Rare woodpecker spotted at Lloyd Center
There’s a new guest at the Lloyd Center for the Environment — one not seen in its more than 40 year history: a red-headed woodpecker.
Research Associate Jamie Bogart said he spotted a juvenile bird at one of the center’s feeders during this past Tuesday’s arctic front.
“It was a real luck of the draw,” he said. “I’ve never seen a juvenile before.”
According to Bogart, the extreme cold weather will make migratory birds more likely to appear in locations like Dartmouth as they head further south to escape the cold.
“It’s a real good time of year to see some unique birds show up at your local feeders and woods,” he said. “We’re kind of at a migratory corridor along the water.”
While not an endangered species, the red-headed woodpecker does not typically land in South Dartmouth, Bogart said.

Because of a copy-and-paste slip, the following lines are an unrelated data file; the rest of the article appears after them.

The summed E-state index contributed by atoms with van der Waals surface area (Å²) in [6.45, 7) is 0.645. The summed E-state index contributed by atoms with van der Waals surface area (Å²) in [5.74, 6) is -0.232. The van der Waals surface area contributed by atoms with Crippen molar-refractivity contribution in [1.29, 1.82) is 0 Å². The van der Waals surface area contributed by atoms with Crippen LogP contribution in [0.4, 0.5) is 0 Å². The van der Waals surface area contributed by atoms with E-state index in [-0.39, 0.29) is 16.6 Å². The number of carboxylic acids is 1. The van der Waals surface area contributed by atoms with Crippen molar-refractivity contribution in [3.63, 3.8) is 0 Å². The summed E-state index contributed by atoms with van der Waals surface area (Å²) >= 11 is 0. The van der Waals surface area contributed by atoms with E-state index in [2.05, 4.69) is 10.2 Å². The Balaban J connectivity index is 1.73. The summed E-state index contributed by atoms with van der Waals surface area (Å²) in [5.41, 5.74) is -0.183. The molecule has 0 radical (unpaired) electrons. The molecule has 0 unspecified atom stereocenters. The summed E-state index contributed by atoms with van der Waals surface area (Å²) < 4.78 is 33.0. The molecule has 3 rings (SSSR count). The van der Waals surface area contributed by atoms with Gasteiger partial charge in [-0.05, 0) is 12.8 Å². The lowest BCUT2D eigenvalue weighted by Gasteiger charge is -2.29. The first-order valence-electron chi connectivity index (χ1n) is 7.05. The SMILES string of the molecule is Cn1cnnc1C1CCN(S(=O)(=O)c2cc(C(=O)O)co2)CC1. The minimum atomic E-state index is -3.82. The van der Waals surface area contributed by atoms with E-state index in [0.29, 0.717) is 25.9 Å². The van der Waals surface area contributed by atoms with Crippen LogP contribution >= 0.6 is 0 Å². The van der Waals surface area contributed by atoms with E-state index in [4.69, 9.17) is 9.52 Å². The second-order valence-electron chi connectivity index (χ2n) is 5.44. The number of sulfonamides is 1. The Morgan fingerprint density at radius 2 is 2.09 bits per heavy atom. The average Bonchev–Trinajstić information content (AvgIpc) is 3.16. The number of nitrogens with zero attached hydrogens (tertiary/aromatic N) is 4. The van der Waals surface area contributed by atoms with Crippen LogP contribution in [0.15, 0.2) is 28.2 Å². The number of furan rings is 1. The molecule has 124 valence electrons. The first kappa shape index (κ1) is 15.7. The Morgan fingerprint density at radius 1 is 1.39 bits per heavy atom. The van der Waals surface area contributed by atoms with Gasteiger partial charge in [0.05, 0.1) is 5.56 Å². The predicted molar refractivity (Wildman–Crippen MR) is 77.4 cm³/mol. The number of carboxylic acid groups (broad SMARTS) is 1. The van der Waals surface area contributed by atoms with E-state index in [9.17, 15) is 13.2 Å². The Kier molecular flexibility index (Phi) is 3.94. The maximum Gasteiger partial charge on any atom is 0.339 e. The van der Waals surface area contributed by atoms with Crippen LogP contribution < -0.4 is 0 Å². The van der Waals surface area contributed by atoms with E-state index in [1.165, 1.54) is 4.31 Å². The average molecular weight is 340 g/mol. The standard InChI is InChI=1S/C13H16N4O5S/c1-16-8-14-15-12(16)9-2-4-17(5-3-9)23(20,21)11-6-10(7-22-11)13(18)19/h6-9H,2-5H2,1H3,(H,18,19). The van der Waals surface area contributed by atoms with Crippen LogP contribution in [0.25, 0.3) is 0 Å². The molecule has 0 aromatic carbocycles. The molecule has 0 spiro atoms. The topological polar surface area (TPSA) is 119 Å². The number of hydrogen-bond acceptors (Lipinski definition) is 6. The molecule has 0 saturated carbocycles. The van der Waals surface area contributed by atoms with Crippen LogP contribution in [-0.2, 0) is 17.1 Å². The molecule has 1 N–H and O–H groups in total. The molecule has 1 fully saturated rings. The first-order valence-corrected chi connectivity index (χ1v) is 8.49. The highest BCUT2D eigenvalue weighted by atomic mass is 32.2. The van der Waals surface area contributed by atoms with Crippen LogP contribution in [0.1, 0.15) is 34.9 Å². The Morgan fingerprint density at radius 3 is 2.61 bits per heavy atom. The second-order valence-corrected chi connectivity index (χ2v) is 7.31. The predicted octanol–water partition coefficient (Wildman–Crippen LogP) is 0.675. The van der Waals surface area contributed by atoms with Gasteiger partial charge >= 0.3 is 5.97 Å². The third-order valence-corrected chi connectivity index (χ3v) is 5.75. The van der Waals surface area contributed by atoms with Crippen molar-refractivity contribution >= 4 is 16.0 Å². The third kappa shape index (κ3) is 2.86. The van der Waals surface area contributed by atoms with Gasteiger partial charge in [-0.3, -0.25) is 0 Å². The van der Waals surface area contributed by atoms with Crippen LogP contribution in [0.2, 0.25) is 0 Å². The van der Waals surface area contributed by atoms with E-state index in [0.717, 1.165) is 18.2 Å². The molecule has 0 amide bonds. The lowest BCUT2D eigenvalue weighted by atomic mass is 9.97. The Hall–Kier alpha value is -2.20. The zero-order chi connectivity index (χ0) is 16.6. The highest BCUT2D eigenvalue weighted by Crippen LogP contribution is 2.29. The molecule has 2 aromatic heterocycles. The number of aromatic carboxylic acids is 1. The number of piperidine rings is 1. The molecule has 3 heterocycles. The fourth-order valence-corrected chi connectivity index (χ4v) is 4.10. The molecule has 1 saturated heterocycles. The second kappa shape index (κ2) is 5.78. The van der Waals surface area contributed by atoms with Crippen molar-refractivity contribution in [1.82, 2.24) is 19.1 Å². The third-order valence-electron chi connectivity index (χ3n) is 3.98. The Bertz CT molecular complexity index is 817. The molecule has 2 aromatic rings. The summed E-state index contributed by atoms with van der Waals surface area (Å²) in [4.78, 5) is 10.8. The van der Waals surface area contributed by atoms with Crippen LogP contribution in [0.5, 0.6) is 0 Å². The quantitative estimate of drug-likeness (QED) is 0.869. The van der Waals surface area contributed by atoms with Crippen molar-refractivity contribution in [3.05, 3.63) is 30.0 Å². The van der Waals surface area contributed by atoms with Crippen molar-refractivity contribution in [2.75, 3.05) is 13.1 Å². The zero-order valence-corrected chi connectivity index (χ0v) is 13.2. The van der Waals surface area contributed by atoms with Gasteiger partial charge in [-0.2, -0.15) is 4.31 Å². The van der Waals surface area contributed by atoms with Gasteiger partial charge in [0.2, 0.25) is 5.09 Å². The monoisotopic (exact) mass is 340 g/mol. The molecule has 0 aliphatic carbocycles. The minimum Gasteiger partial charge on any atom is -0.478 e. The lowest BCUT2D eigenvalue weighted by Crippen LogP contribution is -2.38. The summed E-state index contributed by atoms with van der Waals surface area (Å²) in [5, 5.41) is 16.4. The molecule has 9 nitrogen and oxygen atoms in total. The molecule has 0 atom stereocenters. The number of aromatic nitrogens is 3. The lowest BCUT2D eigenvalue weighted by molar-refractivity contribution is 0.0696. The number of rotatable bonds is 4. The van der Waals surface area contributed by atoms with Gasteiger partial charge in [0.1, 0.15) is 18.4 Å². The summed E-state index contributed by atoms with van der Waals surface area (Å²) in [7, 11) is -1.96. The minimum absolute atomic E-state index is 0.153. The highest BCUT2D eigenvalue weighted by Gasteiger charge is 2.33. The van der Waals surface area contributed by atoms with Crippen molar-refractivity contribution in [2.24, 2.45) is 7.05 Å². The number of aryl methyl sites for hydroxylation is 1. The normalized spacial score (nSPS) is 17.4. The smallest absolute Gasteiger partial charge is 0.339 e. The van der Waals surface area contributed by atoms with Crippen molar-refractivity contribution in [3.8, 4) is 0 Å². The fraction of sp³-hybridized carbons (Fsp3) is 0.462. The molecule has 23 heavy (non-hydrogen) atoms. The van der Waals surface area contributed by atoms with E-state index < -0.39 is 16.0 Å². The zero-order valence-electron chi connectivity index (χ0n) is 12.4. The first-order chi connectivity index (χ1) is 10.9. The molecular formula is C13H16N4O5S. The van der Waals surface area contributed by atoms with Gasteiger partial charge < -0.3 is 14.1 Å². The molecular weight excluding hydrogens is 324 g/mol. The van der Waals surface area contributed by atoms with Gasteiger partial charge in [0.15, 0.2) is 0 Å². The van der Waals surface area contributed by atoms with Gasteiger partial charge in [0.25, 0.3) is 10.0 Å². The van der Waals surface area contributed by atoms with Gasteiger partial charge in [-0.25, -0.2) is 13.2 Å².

According to the National Audubon Society, the species’ habitat typically ranges from the Rocky Mountains to southern Ontario in Canada. Sometimes, Bogart said, populations of red-headed woodpeckers, on rare occasions, can be found nesting as far east as Rhode Island.
“We’re kind of east of its typical range,” he said. “Some sightings can happen out here, but they’re usually few and far between.”
“It’s a species that thrives on mature forest and old hickory forests, which we have,” the bird expert said.
The young woodpecker already appears to be setting up a more permanent residence in Dartmouth, Bogart said. He noted that along with getting a quick bite to eat from the center’s feeders, the bird has begun to store acorns — which could be a sign of creating a winter habitat.
“It just kind of shows that any relatively common type of place can have a very uncommon species pass through,” he said.